When I use disk usage analyzer and scan my home folder, the
.cache folder in my home directory always shows up with a decent bit of things in it.
Would it be okay for me to delete the contents of this folder or would it damage something?
Ask Ubuntu is a question and answer site for Ubuntu users and developers. It only takes a minute to sign up.Sign up to join this community
To answer the question, IMO you can delete all of
.cache with no long term detrimental effects.
.cache is growing large, it might be better to look at the contents and determine what application is making it large and re-configure a bad acting application (rather than simply deleting
.cache when it grows too large).
Another directory that can take up a lot of space (and/or save an embarrassing bit of evidence) is the
.thumbs directory. Many files in
.thumbs seem to be duplicates.
To clean (just take care with the
-rf flag and other directories ;)
rm -rf ~/.thumbs/*
When you are new to Ubuntu/Linux it is hard to know what you can and can not delete in your home directory. For the most part you can delete most anything in your home directory, programs or applications that require
.cache (or other dot files such as
.local) will re-create them.
Most of the time, at worst, you will lose custom configurations, but no real harm to the system.
I would not advise you start a habit of deleting things you do not understand in your home directory, back it up or use a test account. If in doubt, the safe thing would be to make a back up or move the file.
mv .cache .cache_backup
You can then restore from backup if needed.
Definitely do NOT start deleting things you do not understand outside of your home directory.
It is generally safe to delete it. You might want to close all graphical applications (e.g. banshee, rhythmbox, vlc, software-center, ..) to prevent any confusion of the programs accessing the cache (where did my file go all of a sudden!?).
It can easily have a size of 100+ MB, so if you want to free up disk space, do it.
Another thing to keep in mind: removing an application does not necessarily delete the relevant ~/.cache/removed_prog folder; in this case those files just take space and are not used. Those can definitely be deleted.
I just discovered that my backup disk was filling up with stuff from .cache (I guess applications are cleaning their own cache, but I don't delete backups so it's getting huge). So I'm excluding .cache from my backup list, but I noticed that .cache has stuff from TEN YEARS AGO, software I had forgotten I ever used!
This will delete everything in your .cache that was last accessed more than a year ago
find ~/.cache/ -type f -atime +365 -delete
If you're nervous about running it, this will show you what's going to be deleted:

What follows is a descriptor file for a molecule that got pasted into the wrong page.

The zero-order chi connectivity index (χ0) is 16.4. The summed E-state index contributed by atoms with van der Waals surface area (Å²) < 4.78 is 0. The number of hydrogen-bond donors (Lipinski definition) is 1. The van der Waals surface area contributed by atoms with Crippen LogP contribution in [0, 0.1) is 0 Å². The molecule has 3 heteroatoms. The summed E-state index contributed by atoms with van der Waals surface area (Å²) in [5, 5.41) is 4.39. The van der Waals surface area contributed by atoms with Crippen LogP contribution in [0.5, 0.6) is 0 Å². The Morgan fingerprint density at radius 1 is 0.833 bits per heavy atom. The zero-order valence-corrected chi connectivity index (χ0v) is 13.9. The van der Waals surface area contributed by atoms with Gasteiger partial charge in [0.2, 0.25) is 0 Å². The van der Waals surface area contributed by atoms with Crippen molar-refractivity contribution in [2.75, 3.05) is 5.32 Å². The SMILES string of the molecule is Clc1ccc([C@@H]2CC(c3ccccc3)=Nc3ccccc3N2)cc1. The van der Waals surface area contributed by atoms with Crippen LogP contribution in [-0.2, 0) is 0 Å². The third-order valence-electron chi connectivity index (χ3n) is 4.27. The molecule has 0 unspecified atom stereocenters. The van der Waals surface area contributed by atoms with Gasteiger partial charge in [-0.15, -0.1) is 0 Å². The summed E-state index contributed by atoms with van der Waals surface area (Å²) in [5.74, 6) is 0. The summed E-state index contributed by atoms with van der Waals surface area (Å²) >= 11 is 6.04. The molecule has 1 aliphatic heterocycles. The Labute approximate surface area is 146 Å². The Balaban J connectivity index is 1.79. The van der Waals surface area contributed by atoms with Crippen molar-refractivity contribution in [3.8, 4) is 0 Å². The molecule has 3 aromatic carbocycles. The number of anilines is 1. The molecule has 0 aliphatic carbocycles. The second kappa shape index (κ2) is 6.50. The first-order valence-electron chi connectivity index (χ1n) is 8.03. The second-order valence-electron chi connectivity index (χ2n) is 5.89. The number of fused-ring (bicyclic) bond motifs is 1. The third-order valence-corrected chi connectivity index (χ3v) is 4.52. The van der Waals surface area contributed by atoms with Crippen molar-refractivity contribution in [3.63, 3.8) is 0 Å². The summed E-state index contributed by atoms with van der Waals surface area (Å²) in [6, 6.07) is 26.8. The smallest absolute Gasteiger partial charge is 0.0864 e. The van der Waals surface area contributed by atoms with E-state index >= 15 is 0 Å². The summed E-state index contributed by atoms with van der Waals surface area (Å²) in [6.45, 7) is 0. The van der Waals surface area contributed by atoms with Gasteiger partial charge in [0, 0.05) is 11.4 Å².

find ~/.cache/ -depth -type f -atime +365
I'm using 'access time' for that, you could also try 'creation time' by using -ctime (although I've found many cache files which are years old but still accessed). Thanks to @n33rma for the edit suggestion.
I would recommend not deleting it. I am not a Linux expert (though I hope to be!) and don't know the specifics of the file system structure, but you can examine what exactly is in the folder by going into your home folder and hitting ctrl+h to show hidden folders. You can then go in the .cache folder and see what's in there.
Just from a quick peek on my system I know that banshee stores album art in the cache folder (don't know why exactly), chrome has data in the cache folder, a lot of programs keep logs in the .cache folder, and other stuff.
I am not sure if these files are all just there temporarily for speed increase purposes (like browser cache) or if this "cache" contains files for some other purpose (as the speed increase of browser cache is to counteract excessive use of bandwidth by re-accessing files on a server, whereas there should be no discernible difference in r/w times for a different file location on the hard disk).
I hope someone knows more about this than I do and can give you a better response.
Here is a script that I keep on all my machines for finding disk hogs:
$ cat ~/bin/hog #! /usr/bin/env bash # # -*- mode: shell-script -*- case $# in (0) dir='.';; (1) dir=$1;; (*) echo "usage: hog <dir>" exit 1;; esac du -s --one-file-system $dir/* $dir/.[A-Za-z0-9]* | sort -rn | head
Also, on my machine, I have my home directory mounted with the
noatime option, so I modified the above to:
find ~/.cache -depth -type f -mtime +365 -delete
which keys off modification time.
You also might want to put this in your crontab, with
crontab -e and add the lines:
# Clean out ~/.cache 13 3 * * 0 chronic find ~/.cache -depth -type f -mtime +365 -delete
.cache will delete most configuration settings to web applications. First to notice are the web browsers and mail clients.
Same applies for folder
For example it will remove all accounts from Thunderbird and you have to re create them again. Regarding to web browsers it will delete the history and some of the
Other than that there is no trouble of deleting these files.